Aussie Farms won't remove activist map despite new penalties

Aussie Farms won't remove activist map despite new penalties

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Aussie Farms executive director Chris Delforce at Parliament House in Canberra. Photo: AAP Image/Lukas Coch

Aussie Farms executive director Chris Delforce at Parliament House in Canberra. Photo: AAP Image/Lukas Coch

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Farmers and animal activists debate farm trespass in hearing of federal legal committee.

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The man behind the controversial Aussie Farms animal activist website says he won't remove his name-and-shame map of livestock production across the country, despite his fears of big new penalties under proposed laws.

Chris Delforce, executive director of Aussie Farms, flagged his intentions today (Monday) to the Legal and Constitutional Affairs and Legislation Committee's hearing on the Criminal Code Amendment (Agricultural Protection) Act.

The new laws come after a spate of farm trespass incidence across the country and create tough penalties for using a carriage service such as a phone or the internet to incite trespass, with up to five years jail in cases of theft or property damage.

He told the hearing he had "no intention of inciting people to trespass" but he fears public prosecutors would pursue charges against him for publishing animal production footage obtained from private premises on the internet.

"I think it will be very likely that prosecution will happen, but ultimately I don't think it will change what I do," he said.

All livestock industries, including those that comply with welfare standards, are inherently cruel and "unjust laws should and must be broken," Mr Delforce said.

Mr Delforce, who advocates for an end to all animal industries, said the new penalties were designed to prevent footage from animal production facilities being published.

The farm trespass reform was an election commitment for the Morrison government.

Attorney General Christian Porter told parliament when introducing the Bill that a recent spate of invasions to farm and livestock facilities highlighted the need for new deterrents.

"This reprehensible conduct was enabled and encouraged by the sharing of personal information online, including personal details of farmers' names, addresses and workplaces," Mr Porter said.

"The events of recent months demonstrate that the need for greater deterrents than those which are in the existing legislative framework, and that framework is not adequately able to deter people from entering agricultural land illegally."

Victorian Farmers Federation president David Jochinke told the hearing animal activist trespass had made "many of my members feel persecuted".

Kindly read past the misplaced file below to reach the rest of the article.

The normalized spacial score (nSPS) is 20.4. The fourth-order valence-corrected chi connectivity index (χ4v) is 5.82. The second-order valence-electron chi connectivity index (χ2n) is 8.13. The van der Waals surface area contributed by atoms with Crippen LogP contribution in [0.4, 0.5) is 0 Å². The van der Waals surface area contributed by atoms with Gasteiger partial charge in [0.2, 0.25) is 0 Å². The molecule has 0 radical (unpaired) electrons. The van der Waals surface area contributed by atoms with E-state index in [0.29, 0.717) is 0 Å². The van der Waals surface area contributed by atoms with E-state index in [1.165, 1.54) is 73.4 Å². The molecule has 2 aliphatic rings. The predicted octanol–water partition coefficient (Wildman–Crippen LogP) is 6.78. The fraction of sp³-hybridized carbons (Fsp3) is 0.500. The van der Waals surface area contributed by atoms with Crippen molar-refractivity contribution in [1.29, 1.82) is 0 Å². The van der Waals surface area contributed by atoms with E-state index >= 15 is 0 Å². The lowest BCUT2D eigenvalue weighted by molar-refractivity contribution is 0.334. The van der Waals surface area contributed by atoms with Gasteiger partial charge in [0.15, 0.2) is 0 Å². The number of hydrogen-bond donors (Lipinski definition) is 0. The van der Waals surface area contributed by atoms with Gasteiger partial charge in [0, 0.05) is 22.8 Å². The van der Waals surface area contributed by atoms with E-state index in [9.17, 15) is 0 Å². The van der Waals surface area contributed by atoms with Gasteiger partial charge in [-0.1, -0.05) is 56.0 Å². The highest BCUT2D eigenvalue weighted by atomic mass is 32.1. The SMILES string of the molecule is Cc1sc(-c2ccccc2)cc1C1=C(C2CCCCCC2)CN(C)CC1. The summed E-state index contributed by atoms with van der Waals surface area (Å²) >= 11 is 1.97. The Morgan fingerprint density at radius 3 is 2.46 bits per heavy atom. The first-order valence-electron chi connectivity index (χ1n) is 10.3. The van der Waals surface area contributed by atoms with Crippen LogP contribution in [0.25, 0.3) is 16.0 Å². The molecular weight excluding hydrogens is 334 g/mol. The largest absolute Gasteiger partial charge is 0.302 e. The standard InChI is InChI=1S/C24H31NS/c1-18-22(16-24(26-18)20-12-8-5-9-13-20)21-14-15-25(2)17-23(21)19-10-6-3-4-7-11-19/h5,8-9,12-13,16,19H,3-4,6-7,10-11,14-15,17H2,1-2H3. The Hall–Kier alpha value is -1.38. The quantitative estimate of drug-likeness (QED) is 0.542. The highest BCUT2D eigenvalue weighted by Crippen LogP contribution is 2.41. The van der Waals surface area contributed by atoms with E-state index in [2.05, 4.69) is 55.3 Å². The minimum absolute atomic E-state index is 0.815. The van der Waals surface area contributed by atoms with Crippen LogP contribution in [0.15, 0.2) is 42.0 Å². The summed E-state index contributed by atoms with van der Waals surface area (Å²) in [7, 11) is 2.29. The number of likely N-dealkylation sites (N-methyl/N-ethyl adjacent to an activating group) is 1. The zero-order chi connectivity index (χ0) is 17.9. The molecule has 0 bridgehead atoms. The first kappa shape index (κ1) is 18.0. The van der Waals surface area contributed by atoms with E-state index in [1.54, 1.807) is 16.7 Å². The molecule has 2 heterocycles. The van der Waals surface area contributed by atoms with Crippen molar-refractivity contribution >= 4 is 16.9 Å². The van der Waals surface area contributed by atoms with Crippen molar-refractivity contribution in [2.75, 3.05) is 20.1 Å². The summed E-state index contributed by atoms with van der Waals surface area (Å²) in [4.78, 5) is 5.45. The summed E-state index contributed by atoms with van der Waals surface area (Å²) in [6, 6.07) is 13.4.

"If there were a race, creed or colour that had data put up about their business and places of residence there would be public outcry, yet agriculture has been in pat an easy target. Something that hasn't been protected, something hasn't been upheld and we are at breaking point," Mr Jochinke said.

The National Farmers' Federation told the hearing farm trespass has "far-reaching" impacts on mental health and wellbeing of farmers and their families, as well as significant risks to biosecurity and animal health in intensive production systems.

Mr Delforce said farm trespassers were not intimidating to farm families, because their homes were not adjacent to livestock facilities.

His submission to the Committee called for minimum transparency measures including public broadcast of live-streams cameras from intensive livestock production and open-door policy for any member of the public without advance notice.

The Law Council of Australia said existing state and Commonwealth laws were able to address the need for greater deterrents to farm trespass which Mr Porter called for.

"There is no evidence that the existing laws are incapable of addressing the concerns that motivate the passage of the Bill or, alternatively, that any identified deficiencies are unable to be rectified through strengthening existing state and territory laws."

Farm industry representatives have criticised the judiciary for imposing minimum penalties for farm trespass convictions.

National Farmers' Federation chief executive Tony Mahar said some of the penalties imposed by magistrates appeared "completely inadequate".

"There looks to be a systemic failure in the penalties handed out - they don't pass the pub test," Mr Mahar said.

"There needs to be a greater recognition from the judicial system that some of these activities are going over and above what is accepted from the community in terms of forcing views on other people."

The new farm trespass Bill has passed the Lower House. The Committee will makes its report before the Bill comes before the Senate.

The story Aussie Farms won't remove activist map despite new penalties first appeared on Farm Online.

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